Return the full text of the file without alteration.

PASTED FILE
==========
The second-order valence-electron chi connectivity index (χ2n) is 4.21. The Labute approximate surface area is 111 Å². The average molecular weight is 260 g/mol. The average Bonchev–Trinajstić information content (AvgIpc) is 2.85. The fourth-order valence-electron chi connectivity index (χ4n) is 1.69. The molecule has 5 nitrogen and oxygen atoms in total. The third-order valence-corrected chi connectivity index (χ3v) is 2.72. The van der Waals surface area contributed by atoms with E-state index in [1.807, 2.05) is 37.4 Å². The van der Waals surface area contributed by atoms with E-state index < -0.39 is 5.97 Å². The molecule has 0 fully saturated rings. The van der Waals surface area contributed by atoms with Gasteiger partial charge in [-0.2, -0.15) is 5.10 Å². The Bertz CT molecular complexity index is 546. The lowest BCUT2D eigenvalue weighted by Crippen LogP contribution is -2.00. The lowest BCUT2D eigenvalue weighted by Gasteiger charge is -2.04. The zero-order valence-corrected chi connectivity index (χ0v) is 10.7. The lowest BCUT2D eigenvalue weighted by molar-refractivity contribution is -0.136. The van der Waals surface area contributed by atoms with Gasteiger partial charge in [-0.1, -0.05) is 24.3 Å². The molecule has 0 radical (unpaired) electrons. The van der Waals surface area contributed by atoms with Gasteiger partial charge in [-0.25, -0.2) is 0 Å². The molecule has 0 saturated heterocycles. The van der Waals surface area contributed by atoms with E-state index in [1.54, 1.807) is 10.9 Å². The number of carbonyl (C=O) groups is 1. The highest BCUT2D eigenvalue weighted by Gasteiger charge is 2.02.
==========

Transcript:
The second-order valence-electron chi connectivity index (χ2n) is 4.21. The Labute approximate surface area is 111 Å². The average molecular weight is 260 g/mol. The average Bonchev–Trinajstić information content (AvgIpc) is 2.85. The fourth-order valence-electron chi connectivity index (χ4n) is 1.69. The molecule has 5 nitrogen and oxygen atoms in total. The third-order valence-corrected chi connectivity index (χ3v) is 2.72. The van der Waals surface area contributed by atoms with E-state index in [1.807, 2.05) is 37.4 Å². The van der Waals surface area contributed by atoms with E-state index < -0.39 is 5.97 Å². The molecule has 0 fully saturated rings. The van der Waals surface area contributed by atoms with Gasteiger partial charge in [-0.2, -0.15) is 5.10 Å². The Bertz CT molecular complexity index is 546. The lowest BCUT2D eigenvalue weighted by Crippen LogP contribution is -2.00. The lowest BCUT2D eigenvalue weighted by Gasteiger charge is -2.04. The zero-order valence-corrected chi connectivity index (χ0v) is 10.7. The lowest BCUT2D eigenvalue weighted by molar-refractivity contribution is -0.136. The van der Waals surface area contributed by atoms with Gasteiger partial charge in [-0.1, -0.05) is 24.3 Å². The molecule has 0 radical (unpaired) electrons. The van der Waals surface area contributed by atoms with Gasteiger partial charge in [-0.25, -0.2) is 0 Å². The molecule has 0 saturated heterocycles. The van der Waals surface area contributed by atoms with E-state index in [1.54, 1.807) is 10.9 Å². The number of carbonyl (C=O) groups is 1. The highest BCUT2D eigenvalue weighted by Gasteiger charge is 2.02.